Turkey-trained local forces join Mosul offensive with peshmerga
by Anadolu Agency
MOSULOct 18, 2016 - 12:00 am GMT+3
by Anadolu Agency
Oct 18, 2016 12:00 am
Turkish-trained forces are participating in a military operation to recapture Iraq's northern city of Mosul from Daesh terrorists, a former Mosul governor said yesterday.
Atheel Nujaifi, who is also the commander of the Nineveh Guards, which were trained by Turkey in the Bashiqa camp, said some 2,000 fighters have joined the offensive and they are acting with the Kurdish peshmerga forces.
Iraqi forces began advancing midnight Sunday on Mosul, the last Daesh stronghold in Northern Iraq. In televised statements, Iraqi Prime Minister Haider al-Abadi said only the Iraqi army and police forces would be in the city.
The Kurdistan Regional Government (KRG) also said a simultaneous operation has started against Daesh with the participation of KRG peshmerga forces. U.S.-led coalition jets also supported peshmerga forces in the anti-Daesh campaign, it said.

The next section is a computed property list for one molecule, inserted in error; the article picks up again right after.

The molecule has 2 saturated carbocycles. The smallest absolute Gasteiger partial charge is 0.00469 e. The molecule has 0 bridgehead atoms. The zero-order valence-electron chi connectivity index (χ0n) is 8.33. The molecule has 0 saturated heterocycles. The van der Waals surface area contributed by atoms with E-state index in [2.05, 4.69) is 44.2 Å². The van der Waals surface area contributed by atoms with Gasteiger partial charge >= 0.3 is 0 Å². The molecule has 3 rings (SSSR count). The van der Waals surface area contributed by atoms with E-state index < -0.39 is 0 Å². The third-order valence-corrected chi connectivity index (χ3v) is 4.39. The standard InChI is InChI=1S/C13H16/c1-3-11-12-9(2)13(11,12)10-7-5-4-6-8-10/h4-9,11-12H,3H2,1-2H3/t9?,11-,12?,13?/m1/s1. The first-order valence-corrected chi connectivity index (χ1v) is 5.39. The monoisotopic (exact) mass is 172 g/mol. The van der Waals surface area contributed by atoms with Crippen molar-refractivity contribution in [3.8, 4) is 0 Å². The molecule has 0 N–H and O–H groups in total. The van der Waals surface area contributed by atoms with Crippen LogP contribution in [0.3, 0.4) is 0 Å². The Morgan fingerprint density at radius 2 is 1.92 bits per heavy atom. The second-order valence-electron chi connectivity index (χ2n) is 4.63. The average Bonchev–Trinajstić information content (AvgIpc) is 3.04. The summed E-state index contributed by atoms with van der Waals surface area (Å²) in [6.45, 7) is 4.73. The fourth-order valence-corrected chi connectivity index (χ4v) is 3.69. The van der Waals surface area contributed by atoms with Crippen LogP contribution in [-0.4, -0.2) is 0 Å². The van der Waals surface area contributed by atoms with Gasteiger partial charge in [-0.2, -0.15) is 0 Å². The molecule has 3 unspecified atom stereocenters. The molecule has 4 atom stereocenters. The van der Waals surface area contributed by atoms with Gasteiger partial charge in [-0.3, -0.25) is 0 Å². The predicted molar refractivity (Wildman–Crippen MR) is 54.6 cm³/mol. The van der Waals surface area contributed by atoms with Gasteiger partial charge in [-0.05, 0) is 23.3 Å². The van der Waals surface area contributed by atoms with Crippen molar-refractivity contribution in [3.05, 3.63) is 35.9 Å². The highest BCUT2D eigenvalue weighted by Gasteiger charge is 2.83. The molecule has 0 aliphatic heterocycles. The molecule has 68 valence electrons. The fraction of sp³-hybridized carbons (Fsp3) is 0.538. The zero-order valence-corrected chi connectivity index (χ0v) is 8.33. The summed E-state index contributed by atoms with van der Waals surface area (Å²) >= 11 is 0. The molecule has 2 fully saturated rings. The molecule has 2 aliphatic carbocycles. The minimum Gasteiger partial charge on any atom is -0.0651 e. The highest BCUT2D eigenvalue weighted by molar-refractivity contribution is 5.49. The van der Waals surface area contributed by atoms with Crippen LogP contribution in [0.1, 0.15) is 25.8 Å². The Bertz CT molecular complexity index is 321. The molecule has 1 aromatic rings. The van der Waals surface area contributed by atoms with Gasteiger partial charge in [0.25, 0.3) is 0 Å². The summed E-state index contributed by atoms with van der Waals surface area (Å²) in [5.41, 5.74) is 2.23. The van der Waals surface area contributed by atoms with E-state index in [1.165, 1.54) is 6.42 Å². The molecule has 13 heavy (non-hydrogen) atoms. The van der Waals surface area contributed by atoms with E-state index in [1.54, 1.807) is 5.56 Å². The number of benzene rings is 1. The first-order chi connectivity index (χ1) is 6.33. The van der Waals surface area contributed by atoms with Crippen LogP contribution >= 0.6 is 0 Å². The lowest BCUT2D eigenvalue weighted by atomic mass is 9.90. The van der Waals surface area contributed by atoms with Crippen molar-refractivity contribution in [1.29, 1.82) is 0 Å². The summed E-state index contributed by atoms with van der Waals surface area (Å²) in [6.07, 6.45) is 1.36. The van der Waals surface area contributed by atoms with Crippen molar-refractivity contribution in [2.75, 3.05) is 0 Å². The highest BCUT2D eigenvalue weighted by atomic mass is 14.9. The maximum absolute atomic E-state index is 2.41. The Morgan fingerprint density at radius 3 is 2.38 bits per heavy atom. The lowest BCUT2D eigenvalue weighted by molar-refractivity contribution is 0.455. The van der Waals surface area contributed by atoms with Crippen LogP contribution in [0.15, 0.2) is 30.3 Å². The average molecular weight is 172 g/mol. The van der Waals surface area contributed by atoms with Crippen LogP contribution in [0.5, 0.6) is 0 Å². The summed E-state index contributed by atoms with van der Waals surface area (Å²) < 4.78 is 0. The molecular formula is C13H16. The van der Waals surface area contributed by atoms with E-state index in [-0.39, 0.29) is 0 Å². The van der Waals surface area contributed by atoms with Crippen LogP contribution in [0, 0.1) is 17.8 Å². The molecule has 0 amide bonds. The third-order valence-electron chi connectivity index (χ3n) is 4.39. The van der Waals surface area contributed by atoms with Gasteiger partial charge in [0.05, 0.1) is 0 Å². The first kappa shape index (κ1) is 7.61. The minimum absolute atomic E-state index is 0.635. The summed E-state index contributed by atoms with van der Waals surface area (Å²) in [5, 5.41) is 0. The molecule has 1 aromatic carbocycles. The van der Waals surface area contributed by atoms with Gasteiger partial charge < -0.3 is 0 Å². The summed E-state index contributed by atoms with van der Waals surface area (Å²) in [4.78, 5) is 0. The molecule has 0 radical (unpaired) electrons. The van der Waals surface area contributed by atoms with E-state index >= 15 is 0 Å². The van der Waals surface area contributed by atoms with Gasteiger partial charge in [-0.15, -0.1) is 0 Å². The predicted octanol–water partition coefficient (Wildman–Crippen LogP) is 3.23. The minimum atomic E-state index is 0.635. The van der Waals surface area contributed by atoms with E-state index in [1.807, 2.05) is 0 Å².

Last December, Turkey sent 150 troops and about two dozen combat tanks to Bashiqa, located 12 kilometers northeast of Mosul. Ankara and Baghdad have been locked in a row about the presence of Turkish troops there.
Turkey fears that the participation of Shiite militias – which the Iraqi army relied on in the past - in the Mosul offensive will stoke sectarian tension and trigger an exodus of refugees.
Ankara has insisted that nearly 3,000 tribal forces trained by Turkish forces at the Bashiqa base on the eastern outskirts of Mosul join the anti-Daesh offensive and remain in the city as a police force. Baghdad is still at odds with that proposal.
In mid-2014, Daesh captured Mosul and overran vast swathes of territory in northern and western Iraq.
Recent months, however, have seen the Iraqi army, backed by a 60-nation air coalition led by the U.S., retake a large portion of that territory.
Nevertheless, the terrorist group remains in control of several parts of the country, including Mosul.